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Posted: Nov 01, 2010
Funding fuels search for nanotechnology energy solutions
(Nanowerk News) The 1-year-old Institute for Intelligent Energy Systems at UT Dallas has received its first major research grant: a one-year, $1.25 million award from the U.S. Department of Energy to explore the use of nanotechnology in electrical energy storage.
Storage is a particularly important issue in renewable energy, enabling power generated from wind, solar and other sources to be held until needed. And the award is an important validation of the fledgling center, according to its director.
"We assembled a great multidisciplinary, inter-institutional team, and I think this bodes well for the center's success at generating important results in one of the most pressing areas of our time," said Dr. Bob Helms, who is also a professor of electrical engineering and was previously dean of the University's Erik Jonsson School of Engineering and Computer Science.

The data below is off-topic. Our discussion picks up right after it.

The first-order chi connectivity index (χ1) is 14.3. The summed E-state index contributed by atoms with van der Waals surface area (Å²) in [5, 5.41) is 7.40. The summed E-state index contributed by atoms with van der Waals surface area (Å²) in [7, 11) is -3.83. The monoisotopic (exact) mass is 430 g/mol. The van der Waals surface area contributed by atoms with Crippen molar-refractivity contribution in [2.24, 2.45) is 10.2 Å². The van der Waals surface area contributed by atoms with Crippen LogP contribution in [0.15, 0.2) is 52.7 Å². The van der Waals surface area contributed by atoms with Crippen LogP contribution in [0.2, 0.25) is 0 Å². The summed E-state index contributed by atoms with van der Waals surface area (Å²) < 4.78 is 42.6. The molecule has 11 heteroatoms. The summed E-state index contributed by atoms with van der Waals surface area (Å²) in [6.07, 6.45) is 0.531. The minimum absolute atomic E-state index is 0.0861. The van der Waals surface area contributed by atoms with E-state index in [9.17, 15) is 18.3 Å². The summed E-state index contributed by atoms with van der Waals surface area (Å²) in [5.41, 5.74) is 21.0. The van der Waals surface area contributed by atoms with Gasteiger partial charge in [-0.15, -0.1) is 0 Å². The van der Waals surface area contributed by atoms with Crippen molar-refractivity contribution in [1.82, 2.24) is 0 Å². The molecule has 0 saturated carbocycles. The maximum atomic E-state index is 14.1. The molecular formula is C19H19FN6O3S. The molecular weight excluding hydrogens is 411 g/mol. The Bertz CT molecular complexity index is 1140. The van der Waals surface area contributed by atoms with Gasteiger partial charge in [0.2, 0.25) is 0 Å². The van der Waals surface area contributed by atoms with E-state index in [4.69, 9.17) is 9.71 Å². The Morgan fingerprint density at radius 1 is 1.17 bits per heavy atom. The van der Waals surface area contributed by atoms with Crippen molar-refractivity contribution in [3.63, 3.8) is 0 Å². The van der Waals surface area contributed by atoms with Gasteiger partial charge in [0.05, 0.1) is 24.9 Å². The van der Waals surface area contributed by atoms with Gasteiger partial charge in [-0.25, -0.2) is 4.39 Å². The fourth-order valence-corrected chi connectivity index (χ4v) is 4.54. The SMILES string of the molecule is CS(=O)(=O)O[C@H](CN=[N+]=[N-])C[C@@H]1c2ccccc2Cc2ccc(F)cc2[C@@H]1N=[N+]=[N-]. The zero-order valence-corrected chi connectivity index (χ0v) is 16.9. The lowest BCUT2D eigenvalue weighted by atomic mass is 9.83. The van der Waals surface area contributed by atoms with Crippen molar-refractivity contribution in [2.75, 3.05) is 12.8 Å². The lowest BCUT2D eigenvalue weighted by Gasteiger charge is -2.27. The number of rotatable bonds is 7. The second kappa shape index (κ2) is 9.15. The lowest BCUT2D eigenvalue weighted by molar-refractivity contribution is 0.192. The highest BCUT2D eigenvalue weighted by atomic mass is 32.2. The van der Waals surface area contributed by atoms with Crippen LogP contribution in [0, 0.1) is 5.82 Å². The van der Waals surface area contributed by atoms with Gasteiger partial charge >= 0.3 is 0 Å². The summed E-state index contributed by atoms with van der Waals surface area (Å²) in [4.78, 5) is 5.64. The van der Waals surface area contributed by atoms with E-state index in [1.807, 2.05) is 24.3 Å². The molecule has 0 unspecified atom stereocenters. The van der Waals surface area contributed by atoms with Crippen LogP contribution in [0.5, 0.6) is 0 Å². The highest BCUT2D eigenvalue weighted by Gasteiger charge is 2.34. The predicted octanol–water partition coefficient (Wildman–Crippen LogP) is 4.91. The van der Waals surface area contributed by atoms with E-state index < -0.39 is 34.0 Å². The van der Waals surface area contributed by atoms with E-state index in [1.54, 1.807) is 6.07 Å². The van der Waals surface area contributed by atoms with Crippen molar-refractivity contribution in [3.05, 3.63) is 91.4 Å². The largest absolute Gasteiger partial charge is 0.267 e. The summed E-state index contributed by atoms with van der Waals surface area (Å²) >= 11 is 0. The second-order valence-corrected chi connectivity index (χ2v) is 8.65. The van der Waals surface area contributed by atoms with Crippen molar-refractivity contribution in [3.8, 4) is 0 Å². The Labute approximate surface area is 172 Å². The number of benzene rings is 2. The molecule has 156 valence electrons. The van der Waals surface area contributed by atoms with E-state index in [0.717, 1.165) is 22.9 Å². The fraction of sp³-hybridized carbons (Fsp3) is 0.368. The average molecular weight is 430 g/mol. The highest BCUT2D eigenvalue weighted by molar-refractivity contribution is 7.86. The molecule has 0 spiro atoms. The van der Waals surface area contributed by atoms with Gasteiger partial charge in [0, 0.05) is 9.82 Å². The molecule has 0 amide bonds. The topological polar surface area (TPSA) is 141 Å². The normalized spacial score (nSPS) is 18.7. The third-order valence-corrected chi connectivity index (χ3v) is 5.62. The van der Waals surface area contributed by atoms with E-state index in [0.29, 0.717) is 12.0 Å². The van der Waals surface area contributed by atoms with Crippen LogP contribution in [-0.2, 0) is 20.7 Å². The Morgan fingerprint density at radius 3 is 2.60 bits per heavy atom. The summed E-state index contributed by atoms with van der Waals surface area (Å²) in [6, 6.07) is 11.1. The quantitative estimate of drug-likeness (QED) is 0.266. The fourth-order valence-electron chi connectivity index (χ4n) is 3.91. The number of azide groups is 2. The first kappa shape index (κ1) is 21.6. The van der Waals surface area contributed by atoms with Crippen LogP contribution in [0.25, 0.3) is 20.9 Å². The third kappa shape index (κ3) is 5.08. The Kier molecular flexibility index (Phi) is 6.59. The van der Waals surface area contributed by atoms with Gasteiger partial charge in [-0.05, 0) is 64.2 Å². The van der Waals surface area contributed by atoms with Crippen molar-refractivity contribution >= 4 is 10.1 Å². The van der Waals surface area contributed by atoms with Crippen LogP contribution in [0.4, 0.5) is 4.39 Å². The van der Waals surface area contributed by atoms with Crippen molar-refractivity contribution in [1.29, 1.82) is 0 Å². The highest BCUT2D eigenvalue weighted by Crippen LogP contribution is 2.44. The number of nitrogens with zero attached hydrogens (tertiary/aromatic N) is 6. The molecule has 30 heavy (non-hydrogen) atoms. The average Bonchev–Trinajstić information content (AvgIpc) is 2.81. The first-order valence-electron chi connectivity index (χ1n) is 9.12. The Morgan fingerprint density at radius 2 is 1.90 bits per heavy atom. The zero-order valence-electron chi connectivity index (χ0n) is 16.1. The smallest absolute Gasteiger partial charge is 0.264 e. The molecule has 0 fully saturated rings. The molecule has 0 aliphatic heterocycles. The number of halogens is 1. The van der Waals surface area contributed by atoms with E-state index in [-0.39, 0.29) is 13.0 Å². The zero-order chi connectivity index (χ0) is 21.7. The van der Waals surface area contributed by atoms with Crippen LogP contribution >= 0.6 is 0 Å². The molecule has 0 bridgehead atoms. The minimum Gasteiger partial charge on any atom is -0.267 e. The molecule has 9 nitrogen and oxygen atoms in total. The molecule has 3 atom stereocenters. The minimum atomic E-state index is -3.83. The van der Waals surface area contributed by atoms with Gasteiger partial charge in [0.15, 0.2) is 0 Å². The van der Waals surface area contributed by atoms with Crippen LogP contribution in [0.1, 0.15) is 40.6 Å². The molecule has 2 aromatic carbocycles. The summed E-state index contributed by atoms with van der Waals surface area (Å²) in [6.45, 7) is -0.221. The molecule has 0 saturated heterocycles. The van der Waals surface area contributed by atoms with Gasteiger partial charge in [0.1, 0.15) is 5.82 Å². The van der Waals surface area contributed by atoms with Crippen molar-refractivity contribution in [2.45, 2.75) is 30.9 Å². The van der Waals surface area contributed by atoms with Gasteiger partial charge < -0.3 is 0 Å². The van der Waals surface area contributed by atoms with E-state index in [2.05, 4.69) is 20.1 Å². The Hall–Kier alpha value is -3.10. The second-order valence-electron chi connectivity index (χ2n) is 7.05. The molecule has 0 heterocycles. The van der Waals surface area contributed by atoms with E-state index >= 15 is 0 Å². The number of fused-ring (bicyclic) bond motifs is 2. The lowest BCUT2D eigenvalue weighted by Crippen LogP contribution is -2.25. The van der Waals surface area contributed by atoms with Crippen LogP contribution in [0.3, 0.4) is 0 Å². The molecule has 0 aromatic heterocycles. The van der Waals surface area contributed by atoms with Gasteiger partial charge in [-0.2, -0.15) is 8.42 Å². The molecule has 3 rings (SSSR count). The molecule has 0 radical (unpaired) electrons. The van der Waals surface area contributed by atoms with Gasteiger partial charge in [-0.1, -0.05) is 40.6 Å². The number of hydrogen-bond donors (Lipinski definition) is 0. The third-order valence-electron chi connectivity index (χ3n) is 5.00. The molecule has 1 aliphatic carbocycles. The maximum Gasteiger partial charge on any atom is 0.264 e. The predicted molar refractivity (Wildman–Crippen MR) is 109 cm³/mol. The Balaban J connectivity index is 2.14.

The goal of the project is to develop a fundamental understanding of how nanostructured materials can be used to improve all aspects of electrical storage, from energy density to power density to energy stored per dollar.
"We will work toward developing solid-state electrical energy storage that is more cost-effective and environmentally friendly than current technologies such as lead-acid, lithium-ion or sodium-sulfide batteries," Helms said.
The project is designed to produce a fundamental understanding of energy storage and recovery mechanisms based on rational analysis of nanostructured materials' properties. Among the specific aspects of energy storage that the research team will explore are:
The limits of selected nanomaterial capacitors for energy storage.
Development of a control-oriented battery model for wind-energy storage.
A next-generation design for a wind-energy battery storage control system.
Development of materials such as graphene oxide and metal organic frameworks for electrical energy storage.
The project will include UT Dallas experts in materials science, mechanical engineering and chemistry, and it will add an integrated energy storage module to a residential testbed being constructed at The University of Texas at Tyler to evaluate low-energy-use air quality systems.